Custer’s rise through the ranks to generalship is well known.  But Stiles laces the telling with personal details often missed in many works of history involving Custer, and details the patronage afforded him by Generals McClellan, Pleasonton, and Sheridan.

 
One measure of Custer’s leadership and how it affected his men in the Michigan Brigade was when they began to copy his affectation of the famous red necktie he wore with his gaudy uniform.  But the men both loved and respected him for his personal courage and his innate ability to know the lay of the land on which they fought, and how he would invariably place them in the best position to succeed to victory.  Time after time Custer won the hearts of the Union thanks to the newspaper coverage of the war [which he curried], and was a favorite subject of sketch artist Alfred Waud.


Custer married Libbie on February 9th, 1864, and when campaigning began again in the spring, Custer took the field under Phil Sheridan, and Libbie moved back to a boarding house in Washington.  There Libbie was able to have access to the influential politicians, and even to the President himself.   She charmed them all and won favor for her Armstrong, as family called him. 

His war culminated in the surrender at Appomattox. 

No one amassed the legendary success amid the events of the US Civil War like Custer did. 

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In “Fall”, the second half of Stiles' epic biography of Custer, Stiles chronicles the last decade and a half of George Armstrong Custer’s life.  What many biographers gloss over or omit entirely is the path to Little Big Horn that Custer followed  from the end of the war, but not Stiles. 

First sent to Texas to restore law and order in a state devastated by the war, he took Libbie along.  Life was different in the post-war US Army.  There was no more war, and he was still commanding volunteers.  Custer was forced to use a hard hand even at controlling his own troops, including head-shaving, whipping and executions.  For a man who’s leadership was repeatedly proven in combat, the lack of it was proven in peace.  It was a duty for which he was unsuited, and unable to adapt.  Nor would his conservative Democrat views on race suffer the change that the war had wrought.  And Libbie shared those feelings.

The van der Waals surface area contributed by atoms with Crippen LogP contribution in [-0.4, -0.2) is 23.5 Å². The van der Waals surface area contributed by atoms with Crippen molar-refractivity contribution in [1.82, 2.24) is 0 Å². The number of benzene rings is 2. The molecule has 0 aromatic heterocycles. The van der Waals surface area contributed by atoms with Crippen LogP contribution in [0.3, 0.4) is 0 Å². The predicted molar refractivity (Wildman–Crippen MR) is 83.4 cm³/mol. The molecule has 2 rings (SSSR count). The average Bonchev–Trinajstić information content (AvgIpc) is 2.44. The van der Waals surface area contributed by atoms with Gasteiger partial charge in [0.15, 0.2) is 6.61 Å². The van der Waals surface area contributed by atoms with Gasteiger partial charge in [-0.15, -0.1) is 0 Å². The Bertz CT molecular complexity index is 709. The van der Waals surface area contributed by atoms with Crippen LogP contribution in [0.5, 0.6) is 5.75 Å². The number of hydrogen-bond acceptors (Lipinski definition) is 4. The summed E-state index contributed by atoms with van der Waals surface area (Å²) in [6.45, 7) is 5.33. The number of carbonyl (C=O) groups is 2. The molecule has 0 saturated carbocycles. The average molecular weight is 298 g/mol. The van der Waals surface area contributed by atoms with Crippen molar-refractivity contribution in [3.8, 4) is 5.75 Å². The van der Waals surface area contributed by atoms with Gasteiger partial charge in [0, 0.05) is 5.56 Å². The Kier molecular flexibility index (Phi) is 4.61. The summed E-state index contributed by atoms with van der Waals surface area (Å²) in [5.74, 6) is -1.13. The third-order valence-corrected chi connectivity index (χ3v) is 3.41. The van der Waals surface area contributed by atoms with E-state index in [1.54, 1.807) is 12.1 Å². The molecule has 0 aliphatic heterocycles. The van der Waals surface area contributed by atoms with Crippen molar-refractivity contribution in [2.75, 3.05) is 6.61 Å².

Yet Custer struggled to come to terms with the new reality of the Freedmen.  He began to think about redefining himself.  He did so in his testimony before a subcommittee of the Committee on Reconstruction, advocating black suffrage, and the continuation of the Freedmen’s Bureau.  Custer’s testimony was in line with that of other officers newly returned from the post war South.  Collectively, they pointed to the regressive results of President Johnson’s policies.  The ensuing Civil Rights bill was vetoed by Johnson, and in effect, was a declaration of war between the conservative President and the Radical Republicans in Congress.  But Custer’s testimony belied his personal beliefs.  Once again he was currying political favor from those who controlled Congress.  Then he went on a political tour with President Johnson, evoking the wrath of Ulysses Grant.  Grant ordered Custer to join the 7th US Cavalry at Fort Riley without delay.  Custer soon realized how badly he had erred in publicly supporting Johnson.